[T]he image of a soldier had been strongly imprinted on my mind, like the icon of a real man, a father with a tough spirit. But it was impossible to find that kind of person when I joined the army. ‘A private’ was treated as a mere child only because he had just enrolled. He was accompanied by any superior to the shower room or the bathroom. Soldiers were different to what I expected which made me doubt their loyalty and ability to devote their lives during war. After military service my two brothers entered the army. I felt sorry for them, having to face everything I had done in service.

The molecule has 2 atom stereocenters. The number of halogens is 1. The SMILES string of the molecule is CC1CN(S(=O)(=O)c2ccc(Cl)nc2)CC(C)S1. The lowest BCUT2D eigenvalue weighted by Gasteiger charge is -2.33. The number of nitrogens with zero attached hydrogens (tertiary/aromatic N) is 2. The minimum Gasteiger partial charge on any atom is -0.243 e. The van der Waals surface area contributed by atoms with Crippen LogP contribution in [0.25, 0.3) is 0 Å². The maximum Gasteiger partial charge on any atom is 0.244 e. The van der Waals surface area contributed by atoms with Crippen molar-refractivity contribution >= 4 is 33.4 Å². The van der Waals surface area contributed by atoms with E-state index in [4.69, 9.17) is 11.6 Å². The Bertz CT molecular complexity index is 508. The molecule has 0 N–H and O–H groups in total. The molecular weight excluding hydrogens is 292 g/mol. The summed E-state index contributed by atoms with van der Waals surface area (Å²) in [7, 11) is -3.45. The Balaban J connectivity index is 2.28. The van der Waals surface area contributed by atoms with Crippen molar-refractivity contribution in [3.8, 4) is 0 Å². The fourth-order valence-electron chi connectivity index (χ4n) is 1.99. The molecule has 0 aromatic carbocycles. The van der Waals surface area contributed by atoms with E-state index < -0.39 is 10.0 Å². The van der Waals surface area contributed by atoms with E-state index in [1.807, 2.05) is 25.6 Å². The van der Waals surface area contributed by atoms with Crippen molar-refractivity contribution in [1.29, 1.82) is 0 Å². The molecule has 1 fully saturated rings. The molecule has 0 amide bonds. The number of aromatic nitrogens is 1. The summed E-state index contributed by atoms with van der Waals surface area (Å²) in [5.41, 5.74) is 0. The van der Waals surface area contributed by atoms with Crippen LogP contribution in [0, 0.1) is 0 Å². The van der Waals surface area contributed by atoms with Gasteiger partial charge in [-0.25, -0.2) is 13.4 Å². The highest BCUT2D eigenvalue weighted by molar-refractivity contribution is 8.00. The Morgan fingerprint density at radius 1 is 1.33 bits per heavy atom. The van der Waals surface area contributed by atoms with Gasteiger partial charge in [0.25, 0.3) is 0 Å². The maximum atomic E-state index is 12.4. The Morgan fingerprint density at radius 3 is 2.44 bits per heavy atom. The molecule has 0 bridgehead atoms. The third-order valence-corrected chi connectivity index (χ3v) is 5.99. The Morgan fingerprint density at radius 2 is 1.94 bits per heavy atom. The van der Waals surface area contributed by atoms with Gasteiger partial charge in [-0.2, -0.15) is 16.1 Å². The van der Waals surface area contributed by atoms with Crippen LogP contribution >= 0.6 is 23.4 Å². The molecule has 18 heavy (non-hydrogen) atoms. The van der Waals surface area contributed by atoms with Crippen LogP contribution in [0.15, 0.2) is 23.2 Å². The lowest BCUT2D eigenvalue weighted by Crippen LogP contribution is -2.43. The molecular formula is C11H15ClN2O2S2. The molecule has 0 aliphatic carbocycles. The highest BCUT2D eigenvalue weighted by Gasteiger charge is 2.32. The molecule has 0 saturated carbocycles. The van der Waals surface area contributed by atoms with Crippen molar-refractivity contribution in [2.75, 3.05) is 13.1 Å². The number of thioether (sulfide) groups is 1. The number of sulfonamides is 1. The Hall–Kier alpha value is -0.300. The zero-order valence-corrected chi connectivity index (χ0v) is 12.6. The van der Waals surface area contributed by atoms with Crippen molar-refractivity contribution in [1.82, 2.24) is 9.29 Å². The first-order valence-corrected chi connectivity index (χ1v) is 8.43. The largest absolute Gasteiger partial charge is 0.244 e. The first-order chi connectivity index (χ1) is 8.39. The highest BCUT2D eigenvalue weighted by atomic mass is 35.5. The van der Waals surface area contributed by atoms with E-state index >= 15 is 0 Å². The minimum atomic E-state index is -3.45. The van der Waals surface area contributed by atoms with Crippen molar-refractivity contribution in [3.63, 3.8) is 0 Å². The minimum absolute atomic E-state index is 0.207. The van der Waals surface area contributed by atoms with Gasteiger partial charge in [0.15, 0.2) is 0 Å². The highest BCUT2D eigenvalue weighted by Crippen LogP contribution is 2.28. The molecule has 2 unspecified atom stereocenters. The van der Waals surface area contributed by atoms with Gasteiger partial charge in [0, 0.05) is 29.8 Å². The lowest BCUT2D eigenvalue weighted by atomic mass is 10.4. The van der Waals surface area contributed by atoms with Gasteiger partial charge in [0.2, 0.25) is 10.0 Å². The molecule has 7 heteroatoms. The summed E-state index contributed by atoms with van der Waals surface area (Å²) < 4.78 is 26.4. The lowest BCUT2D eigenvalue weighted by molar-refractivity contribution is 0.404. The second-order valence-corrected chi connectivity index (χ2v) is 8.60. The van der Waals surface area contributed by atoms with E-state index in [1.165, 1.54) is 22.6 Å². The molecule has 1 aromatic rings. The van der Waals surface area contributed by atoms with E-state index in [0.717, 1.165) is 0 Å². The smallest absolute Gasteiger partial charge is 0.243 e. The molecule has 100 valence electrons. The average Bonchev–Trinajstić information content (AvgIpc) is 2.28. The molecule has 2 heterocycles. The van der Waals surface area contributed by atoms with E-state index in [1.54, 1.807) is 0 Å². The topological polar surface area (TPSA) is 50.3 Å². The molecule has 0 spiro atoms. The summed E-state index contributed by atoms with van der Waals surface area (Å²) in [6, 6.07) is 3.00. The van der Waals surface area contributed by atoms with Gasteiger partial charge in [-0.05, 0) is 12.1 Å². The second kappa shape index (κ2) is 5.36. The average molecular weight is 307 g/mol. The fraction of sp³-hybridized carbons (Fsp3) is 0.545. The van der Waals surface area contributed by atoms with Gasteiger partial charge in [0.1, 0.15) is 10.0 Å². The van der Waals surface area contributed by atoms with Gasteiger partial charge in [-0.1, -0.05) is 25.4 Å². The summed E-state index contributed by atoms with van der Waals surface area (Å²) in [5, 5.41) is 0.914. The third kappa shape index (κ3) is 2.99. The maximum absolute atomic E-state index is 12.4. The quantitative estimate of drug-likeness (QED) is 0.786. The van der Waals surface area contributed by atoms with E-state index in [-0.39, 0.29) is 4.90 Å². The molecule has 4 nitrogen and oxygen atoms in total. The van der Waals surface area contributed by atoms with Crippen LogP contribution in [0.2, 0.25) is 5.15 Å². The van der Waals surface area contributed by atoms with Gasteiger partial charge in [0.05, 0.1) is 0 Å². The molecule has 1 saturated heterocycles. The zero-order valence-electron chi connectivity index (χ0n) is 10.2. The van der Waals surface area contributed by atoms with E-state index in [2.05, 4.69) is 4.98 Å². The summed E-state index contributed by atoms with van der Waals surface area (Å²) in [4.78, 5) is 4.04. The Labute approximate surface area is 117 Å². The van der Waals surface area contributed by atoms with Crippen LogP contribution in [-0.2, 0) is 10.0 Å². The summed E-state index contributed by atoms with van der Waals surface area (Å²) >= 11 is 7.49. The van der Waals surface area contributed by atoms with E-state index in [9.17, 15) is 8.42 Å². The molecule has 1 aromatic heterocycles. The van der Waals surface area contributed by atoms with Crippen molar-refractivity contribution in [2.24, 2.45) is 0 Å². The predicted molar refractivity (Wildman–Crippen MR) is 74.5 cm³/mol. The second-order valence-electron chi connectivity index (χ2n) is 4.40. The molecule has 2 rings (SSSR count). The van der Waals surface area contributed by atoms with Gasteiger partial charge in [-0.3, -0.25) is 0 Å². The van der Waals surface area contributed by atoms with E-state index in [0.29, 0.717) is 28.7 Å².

My opinion of soldiers changed from being brave and sturdy men to insignificant members of society. When any son, whoever he is or whatever he did before enrolment, puts on a military uniform, he should experience depersonalization in the army, lose his personality. I tried to take pictures of them in this ironic situation. They didn’t move even an inch when I worked. It occurred to me that I was taking picture of the dead who had already lost their existence.
(Jae-gu Kang | A Private, PRIVATE 52, pages 60-61)